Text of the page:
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Stories of heroism, courage and honor resonated throughout the John F. Kennedy Jr. Forum Tuesday night as Harvard paid special tribute to some 100 Kennedy School and Harvard Business School military veterans from combat operations in Iraq and Afghanistan.
The evening began with a Forum discussion, “Leadership Lessons from the Front Lines,” co-moderated by U.S. Army Lt. Colonel Frederick Wellman MC/MPA ’07 and David Gergen, director of the Kennedy School’s Center for Public Leadership, and concluded with a reception and dinner highlighted by a keynote address delivered by Lt. General Douglas E. Lute MPA ’93, director of operations for the Joint Chiefs of Staff.
“At a time when the country is engaged in an increasingly divisive war, it is nonetheless true that in this war, very much unlike the Vietnam War, we are showing a better side about thanking people for service and we are continuing to salute our veterans in important ways, and that is one of the reasons we thought it was so important to be here tonight to join in that spirit of saying thank you for service,” Gergen told the standing-room-only audience during his introductory remarks.
Each of the Forum panelists reflected on their personal experiences in combat, and the leadership lessons they learned.
“As you’re coming up through the ranks and certainly being trained as a junior leader, you are continually reminded that leadership by example is one of the most powerful tools in your kit bag, and going out there and demonstrating how something is done and showing your soldiers what right looks like is amazingly powerful. You certainly learn it to the greatest degree under the most dire of circumstances,” said Joseph Ewers MBA ’07, who served as an Army infantry company commander in Iraq.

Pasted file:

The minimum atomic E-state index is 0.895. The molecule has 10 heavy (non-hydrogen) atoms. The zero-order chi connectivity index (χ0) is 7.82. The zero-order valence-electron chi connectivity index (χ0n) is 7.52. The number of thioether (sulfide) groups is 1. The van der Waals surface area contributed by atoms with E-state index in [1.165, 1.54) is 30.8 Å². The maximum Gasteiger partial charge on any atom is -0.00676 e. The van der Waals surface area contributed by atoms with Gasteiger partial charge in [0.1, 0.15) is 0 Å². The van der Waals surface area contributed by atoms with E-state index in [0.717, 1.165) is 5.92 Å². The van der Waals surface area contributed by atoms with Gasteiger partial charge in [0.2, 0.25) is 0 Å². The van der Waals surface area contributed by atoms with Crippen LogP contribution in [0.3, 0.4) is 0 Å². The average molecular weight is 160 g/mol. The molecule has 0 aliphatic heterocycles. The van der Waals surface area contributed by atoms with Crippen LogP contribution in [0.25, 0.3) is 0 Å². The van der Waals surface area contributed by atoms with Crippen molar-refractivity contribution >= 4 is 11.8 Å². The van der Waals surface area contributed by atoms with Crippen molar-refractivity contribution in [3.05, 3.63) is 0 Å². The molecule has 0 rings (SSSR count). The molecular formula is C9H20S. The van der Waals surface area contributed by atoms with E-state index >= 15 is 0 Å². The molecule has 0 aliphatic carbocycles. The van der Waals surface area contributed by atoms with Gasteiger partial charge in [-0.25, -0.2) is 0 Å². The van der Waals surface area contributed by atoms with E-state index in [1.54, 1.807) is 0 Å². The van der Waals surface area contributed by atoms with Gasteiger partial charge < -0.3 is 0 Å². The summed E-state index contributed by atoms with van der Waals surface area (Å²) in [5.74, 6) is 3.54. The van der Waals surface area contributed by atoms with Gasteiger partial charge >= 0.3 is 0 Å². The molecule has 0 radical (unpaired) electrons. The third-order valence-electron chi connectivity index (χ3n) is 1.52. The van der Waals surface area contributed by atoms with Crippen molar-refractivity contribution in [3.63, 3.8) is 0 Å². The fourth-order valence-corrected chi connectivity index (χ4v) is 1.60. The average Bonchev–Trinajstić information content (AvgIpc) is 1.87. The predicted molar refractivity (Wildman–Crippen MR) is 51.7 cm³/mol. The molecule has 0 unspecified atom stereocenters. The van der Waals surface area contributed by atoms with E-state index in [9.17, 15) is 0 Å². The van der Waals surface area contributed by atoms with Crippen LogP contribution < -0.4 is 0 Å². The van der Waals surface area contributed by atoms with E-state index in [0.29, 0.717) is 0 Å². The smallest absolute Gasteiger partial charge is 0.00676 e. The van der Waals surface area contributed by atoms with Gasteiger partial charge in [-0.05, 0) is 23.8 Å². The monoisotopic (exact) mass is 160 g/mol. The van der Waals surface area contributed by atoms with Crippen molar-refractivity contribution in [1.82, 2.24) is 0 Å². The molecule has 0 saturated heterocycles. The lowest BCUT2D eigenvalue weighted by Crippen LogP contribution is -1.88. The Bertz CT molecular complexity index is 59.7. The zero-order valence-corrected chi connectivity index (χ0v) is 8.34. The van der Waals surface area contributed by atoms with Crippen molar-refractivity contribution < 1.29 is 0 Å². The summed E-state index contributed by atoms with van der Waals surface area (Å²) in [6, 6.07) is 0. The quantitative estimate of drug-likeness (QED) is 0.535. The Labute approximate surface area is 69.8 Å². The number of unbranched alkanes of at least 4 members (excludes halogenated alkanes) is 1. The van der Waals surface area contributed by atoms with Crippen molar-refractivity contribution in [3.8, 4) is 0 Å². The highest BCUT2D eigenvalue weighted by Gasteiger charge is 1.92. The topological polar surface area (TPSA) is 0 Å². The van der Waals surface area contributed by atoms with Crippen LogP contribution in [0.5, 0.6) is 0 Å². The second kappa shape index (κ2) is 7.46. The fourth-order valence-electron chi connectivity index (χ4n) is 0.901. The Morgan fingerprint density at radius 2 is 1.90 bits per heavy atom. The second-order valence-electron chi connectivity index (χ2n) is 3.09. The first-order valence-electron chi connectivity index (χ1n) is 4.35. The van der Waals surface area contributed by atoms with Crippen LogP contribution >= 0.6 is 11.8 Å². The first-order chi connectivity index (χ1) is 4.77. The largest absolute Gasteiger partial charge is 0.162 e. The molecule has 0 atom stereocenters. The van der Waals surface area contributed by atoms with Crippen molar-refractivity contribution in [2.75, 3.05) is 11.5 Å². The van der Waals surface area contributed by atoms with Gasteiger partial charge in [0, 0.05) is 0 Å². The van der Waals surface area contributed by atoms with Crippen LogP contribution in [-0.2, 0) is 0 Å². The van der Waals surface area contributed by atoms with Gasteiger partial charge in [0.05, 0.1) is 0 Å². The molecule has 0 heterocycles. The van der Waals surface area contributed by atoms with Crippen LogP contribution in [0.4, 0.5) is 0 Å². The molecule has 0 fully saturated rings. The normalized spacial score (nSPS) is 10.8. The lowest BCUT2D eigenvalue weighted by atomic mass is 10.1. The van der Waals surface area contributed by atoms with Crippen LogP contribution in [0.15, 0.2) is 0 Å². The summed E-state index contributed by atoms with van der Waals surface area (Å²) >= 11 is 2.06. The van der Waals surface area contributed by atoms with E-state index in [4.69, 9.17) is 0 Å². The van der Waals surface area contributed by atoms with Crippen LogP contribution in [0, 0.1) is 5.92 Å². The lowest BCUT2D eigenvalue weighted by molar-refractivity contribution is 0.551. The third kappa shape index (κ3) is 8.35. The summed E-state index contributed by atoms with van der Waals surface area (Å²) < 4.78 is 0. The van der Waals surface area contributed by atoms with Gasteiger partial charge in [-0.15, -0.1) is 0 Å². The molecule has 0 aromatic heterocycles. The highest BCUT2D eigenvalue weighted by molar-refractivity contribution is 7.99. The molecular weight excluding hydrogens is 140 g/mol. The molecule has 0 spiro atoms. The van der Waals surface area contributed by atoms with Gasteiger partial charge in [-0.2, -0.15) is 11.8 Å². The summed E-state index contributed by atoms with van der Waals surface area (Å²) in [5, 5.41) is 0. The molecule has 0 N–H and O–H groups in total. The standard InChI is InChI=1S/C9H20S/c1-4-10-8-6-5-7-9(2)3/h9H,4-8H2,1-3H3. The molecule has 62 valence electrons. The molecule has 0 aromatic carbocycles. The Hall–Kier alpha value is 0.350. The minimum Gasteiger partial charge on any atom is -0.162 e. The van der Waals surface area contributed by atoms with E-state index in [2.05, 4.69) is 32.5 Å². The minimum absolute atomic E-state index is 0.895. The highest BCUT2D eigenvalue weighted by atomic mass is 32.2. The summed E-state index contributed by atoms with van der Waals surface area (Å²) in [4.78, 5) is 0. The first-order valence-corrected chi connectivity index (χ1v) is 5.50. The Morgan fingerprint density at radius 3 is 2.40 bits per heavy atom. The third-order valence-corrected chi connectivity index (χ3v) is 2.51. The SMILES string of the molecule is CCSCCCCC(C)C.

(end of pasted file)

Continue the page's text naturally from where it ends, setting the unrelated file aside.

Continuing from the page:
“You get to a place where you would do anything for the guy on your left or the gal on your right because you know they would do anything for you,” said Maura Sullivan MPA2 ’09, a former Marine Corps captain who served in Iraq.
Oscar Hall, a Kennedy School National Security Fellow who served as an Army battalion commander in Iraq, commented on the importance of training in building an effective military force.
“We have transitioned from the days of one size fit all, where soldiers were trained only to do one specific thing, to training those soldiers to be proficient and lethal among a wide variety of skills. Those soldiers must have a variety of tools in their tool bag that they can reach upon to help them deal with a problem,” he said.
Daniel Wagner MPA ’02, who was injured in combat while serving in the Marine Corps in Iraq, said that the modern-day soldier must learn from his mistakes, learn to adapt to a variety of circumstances, and be bold. “The hardest thing I had to do was maintain the balance between reconstruction and stabilization focusing on the population, while taking such casualties in such a violent situation. That was hard.”
Wellman, who served as a public affairs officer with the U.S. Army in Iraq, recounted the positive responses he heard from civilians who welcomed American-led reconstruction efforts. “The number one request I received in every village was to build a school,” he said. “I carried soccer balls everywhere I went. You want to see smiles? Hand a soccer ball to a kid!”
Following the Forum discussion, the Center for Public Leadership hosted a reception and dinner for the veterans and their partners at the Charles Hotel.
Photos: Tom Fitzsimmons